Frying, sautéing, or drizzling, we use plenty of oil when we’re cooking at home. Research has shown that certain oils are healthier than others, and that using the right type for different styles of cooking can be great a benefit to your health.
Smoking point- Something you may have heard about on your favourite YouTube cooking channels, the smoking point is the point at which the oil starts smoking and burning, leading to the degradation of its nutrients. This means that some oils are better suited for cooking with intense heat, while others serve better as salad dressings or drizzles.
You’ll be looking for cooking oil that is tasty and healthy, and won’t be damaged by heat, and here we have listed popular oils, and their characteristics:
Olive Oil- Olive Oil generally comes in three forms - Light Olive Oil, Pure Olive Oil, and Extra Virgin Olive Oil. Light Olive Oil is the ‘lowest’ quality, made by using chemicals and heat to remove impurities. Pure Olive Oil is a blend of processed olive oil plus Extra Virgin Olive Oil, normally used in baking. Pure Olive Oil is comparatively healthier than most (thanks to a lower smoking point) and is typically used as a dressing or for sautéing vegetables.
Extra Virgin Olive Oil (EVOO)- Using the first cold press of olives and pits, EVOO is made without using heat. Virgin Olive Oil is the oil produced from the second pressing of olives, and has a lighter flavour and colour than EVOO. EVOO has a low smoking point, and is suited to salad dressings, bread dips, and foods that do not involve much heating. Extra Virgin Olive Oil contains high amounts of monounsaturated and polyunsaturated fats, which have been linked to a healthy heart.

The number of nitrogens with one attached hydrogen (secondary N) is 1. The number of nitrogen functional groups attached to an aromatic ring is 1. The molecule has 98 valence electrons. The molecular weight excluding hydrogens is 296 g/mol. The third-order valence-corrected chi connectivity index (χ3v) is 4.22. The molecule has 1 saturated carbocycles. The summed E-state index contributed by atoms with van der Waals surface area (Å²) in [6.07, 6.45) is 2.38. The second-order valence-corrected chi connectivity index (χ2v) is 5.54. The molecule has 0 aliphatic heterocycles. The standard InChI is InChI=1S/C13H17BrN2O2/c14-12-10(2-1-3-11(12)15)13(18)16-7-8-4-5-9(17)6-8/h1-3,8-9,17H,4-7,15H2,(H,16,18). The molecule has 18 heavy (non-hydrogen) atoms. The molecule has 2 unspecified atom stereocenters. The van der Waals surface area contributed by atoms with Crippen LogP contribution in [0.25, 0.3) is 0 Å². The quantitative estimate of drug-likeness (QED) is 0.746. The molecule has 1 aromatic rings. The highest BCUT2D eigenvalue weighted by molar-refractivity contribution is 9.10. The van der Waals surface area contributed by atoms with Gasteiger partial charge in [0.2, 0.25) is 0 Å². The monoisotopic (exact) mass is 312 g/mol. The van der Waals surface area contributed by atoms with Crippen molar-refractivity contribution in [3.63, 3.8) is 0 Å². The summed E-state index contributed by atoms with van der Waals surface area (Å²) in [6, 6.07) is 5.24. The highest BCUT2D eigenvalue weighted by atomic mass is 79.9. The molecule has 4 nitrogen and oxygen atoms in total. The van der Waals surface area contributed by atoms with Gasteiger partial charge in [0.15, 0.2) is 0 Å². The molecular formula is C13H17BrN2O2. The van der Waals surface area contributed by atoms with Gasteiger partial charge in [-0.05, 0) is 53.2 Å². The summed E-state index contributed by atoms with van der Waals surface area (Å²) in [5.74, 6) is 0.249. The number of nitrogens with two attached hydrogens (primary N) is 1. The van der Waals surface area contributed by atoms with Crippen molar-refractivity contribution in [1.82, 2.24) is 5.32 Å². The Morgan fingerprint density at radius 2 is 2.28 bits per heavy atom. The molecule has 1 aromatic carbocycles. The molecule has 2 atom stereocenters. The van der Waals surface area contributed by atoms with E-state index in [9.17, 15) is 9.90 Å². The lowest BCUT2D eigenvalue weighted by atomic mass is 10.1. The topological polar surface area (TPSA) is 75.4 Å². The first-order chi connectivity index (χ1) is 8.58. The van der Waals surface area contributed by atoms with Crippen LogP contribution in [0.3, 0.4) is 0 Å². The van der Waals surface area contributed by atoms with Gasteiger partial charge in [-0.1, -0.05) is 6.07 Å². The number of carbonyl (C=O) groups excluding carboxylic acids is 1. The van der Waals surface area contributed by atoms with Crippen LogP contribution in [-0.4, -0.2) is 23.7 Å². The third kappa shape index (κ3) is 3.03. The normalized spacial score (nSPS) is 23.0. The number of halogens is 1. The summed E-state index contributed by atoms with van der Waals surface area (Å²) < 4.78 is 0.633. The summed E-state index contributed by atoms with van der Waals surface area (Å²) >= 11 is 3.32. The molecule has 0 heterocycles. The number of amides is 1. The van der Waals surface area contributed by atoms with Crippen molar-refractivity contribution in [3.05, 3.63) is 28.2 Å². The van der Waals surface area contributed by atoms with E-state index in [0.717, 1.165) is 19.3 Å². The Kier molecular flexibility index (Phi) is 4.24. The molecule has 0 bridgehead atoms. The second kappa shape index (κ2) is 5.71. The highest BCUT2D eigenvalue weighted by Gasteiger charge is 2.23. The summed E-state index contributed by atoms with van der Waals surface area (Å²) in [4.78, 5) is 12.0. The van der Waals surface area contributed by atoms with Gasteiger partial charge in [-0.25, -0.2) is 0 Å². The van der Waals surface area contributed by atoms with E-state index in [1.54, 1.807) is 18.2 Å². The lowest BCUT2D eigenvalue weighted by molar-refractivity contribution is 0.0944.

Avocado Oil- This oil is a popular choice for cooking at low to medium temperatures, and contains desirable amounts of monounsaturated and polyunsaturated fats. Enriched with Vitamin E, which benefits your skin, avocado oil is best drizzled over salads or grilled veggies, (despite actually having a high smoking point).
Coconut Oil- Rich in iron, Vitamin E and K, coconut oil has a higher smoking point and can tolerate very high heat during cooking. Its high content of saturated fats means however, that it is not recommended for everyday cooking.
Sunflower Oil– High in Vitamin E with a high smoking point, sunflower oil is losing popularity due to the presence of omega-6 fatty acids, which are pro-inflammatory. A balanced intake of omega-3 and generally healthy diet means you can consume this oil without it being harmful to the body (a diet full of fish, spinach, walnuts, and flaxseeds.)
Walnut Oil- A low smoking point, so not best for cooking with heat, Walnut Oil is great for its neutral flavour and used in dressings or even on pancakes. Walnut Oil has a good balance of Omega-3 and Omega-6 fatty acids, keeping inflammation in check.
Certain oils have their pros and cons, but we recommend using a variety in different cooking processes, for the healthiest lifestyle. It also keeps your meals interesting, and you might improve some of your dishes with a bit more knowledge on smoking points.
If you’re looking for some healthy recipes, don’t forget to check out our Fitness First Recipe section.